The regulation of Melbourne’s taxi industry was a mess from the beginning.
Taxis were new, smart and efficient when they were introduced in 1908, but they were a threat to the existing horse-drawn hackney cab lobby. As The Argus newspaper said, “once the Melbourne public has ridden in a taxi-cab it will ride on one always, in preference to the horse-drawn vehicle”.
The mechanical competition was an ominous challenge to the hackney cabs, so when the city council considered the new taxis, the hackney cabmen had demands. First they said the cars might scare the horses, and should not be let on Melbourne’s streets.
Then they said motorised cabs should share the ranks with the horses-drawn ones. That way customers wouldn’t have a choice as to whether to take the new cars or not. They could only take the next one in line.
The politicking between hackney drivers and the new taxi company meant it took the city council until October 1910 for the cars to get licences to ply their trade.
More than 100 years later, vested interests, and the outdated regulations those interests rely on, are still a serious impediment to taxi services in Melbourne.
If Ted Baillieu is searching for a serious reform to hang his hat on – and he should be – he’s found one with taxis.
The Premier has announced an apparently wide-ranging inquiry into Melbourne’s taxi system, headed by the former federal competition regulator Allan Fels.
Transport Department research suggests Victorians have more complaints about taxis than trains. And we hate trains.
But the real problem with Melbourne’s taxi fleet isn’t their lack of cleanliness. Or the poor language skills of drivers. Or their low salaries. Or that some drivers don’t know where they’re going – something which could, you would think, be resolved with a GPS unit.
The problem is there’s not much reason for taxi operators and owners to make them better.
State governments have artificially limited the number of taxi licences, virtually eliminating competition and with it the incentive to provide a better service.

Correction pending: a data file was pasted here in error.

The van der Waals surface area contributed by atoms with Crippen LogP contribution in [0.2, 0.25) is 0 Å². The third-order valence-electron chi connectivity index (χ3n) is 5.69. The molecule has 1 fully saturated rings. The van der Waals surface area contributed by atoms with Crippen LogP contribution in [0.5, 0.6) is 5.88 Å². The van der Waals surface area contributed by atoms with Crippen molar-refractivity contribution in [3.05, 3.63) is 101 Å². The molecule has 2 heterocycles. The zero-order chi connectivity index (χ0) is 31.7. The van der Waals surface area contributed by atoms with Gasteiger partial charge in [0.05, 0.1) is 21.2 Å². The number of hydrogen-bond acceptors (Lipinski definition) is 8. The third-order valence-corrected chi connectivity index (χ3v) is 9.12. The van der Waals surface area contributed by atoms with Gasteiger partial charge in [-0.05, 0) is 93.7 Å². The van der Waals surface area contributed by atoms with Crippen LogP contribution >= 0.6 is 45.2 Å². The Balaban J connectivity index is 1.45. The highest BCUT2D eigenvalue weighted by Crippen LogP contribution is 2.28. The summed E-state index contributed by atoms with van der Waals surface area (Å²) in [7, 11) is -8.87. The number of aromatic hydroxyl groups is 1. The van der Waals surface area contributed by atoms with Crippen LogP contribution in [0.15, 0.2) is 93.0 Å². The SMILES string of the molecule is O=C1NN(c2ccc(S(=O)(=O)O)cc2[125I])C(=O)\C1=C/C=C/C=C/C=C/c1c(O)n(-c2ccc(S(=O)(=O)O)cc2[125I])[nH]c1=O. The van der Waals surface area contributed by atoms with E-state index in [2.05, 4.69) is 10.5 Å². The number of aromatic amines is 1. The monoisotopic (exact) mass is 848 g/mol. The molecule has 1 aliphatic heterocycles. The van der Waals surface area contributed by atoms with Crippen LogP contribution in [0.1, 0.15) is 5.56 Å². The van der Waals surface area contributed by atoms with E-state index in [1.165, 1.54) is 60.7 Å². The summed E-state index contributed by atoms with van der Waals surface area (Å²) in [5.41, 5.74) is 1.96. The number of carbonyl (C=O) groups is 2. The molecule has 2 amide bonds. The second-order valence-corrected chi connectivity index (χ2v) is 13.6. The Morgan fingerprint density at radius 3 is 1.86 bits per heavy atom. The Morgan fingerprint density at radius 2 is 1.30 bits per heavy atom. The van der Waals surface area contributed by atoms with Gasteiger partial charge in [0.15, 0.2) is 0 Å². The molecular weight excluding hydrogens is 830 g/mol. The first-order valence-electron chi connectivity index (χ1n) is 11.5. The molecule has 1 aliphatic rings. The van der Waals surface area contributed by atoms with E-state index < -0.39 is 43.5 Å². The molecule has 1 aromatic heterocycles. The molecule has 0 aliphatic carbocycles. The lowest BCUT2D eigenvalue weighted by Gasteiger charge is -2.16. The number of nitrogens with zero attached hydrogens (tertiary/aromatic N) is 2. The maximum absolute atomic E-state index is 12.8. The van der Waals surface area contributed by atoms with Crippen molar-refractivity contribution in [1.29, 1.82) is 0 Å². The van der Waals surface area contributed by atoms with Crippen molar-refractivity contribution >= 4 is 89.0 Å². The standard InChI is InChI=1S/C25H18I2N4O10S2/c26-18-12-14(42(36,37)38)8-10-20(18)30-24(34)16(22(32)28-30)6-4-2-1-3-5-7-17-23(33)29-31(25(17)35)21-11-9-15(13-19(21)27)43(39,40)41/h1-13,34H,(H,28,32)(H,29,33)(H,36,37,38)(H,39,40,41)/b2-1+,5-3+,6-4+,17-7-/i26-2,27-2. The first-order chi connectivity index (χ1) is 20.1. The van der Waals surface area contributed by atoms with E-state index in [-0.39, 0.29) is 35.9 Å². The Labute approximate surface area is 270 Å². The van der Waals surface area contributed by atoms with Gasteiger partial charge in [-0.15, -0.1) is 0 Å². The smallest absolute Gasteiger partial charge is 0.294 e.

The licensing system is one of the few remnants of our old, stale, highly regulated economy – a relic that should have been discarded when we discarded egg marketing boards and laws limiting how far you can transport bread.
But on it has trundled, until today, when the market price of a single taxi licence has blown out to $500,000.
That extraordinary figure should be all the evidence needed to suggest something is wrong with the system – half a million dollars for the privilege of driving drunks home at 4am.
Taxi journeys are expensive, yet driver salaries are low. Much of the difference between the two is the cost imposed by the limits on taxi licence numbers.
To compound all that, taxis have strictly regulated fares, which further reduces competition.
It’s not a system unique to Melbourne – taxi licences are limited and highly regulated in most places in Australia and around the world. And there’s an overwhelming consensus that this doesn’t work.
A few countries have bucked the trend. New Zealand has deregulated its taxi industry. So has Ireland, the Netherlands and Sweden. Darwin, too.
A comprehensive survey in 2006 by economists Adrian Moore and Ted Balaker concluded that taxi deregulation would be successful. And not just in theory – every case study Moore and Balaker canvassed found that deregulation worked.
Allan Fels said this week effective taxi licence reform could cut the cost of a ride by a third. The experience from overseas suggests this is not just possible, but likely.
Considering that the poor, the elderly and those with disabilities (in other words, people who cannot drive or afford a car) are disproportionately large users of taxis, reducing the price and improving the service would seem like an important task.
But taxi regulation has never been set by impartial governments seeking only the best thing for consumers.
Current licence owners have a lock on taxi policy. They will no doubt aggressively lobby against any attempt to eliminate licence limits. That’s understandable, because they bought licences in good faith, and paid a premium. Licences will have to be bought out or, at least, the limits phased out predictably over time.
That challenge should not be seen as an excuse to avoid reform.
Back in 1908, the frustrated manager of the new taxi organisation complained far and wide that “public convenience” was being “subordinated to the interests of hackney coach owners”.
The situation is not so different today.
No reform will be worthy of the name unless it tackles – for good – the archaic limited licence system which increases costs, reduces quality of service, and is rigged to favour just a few wealthy licence holders at the expense of drivers and consumers.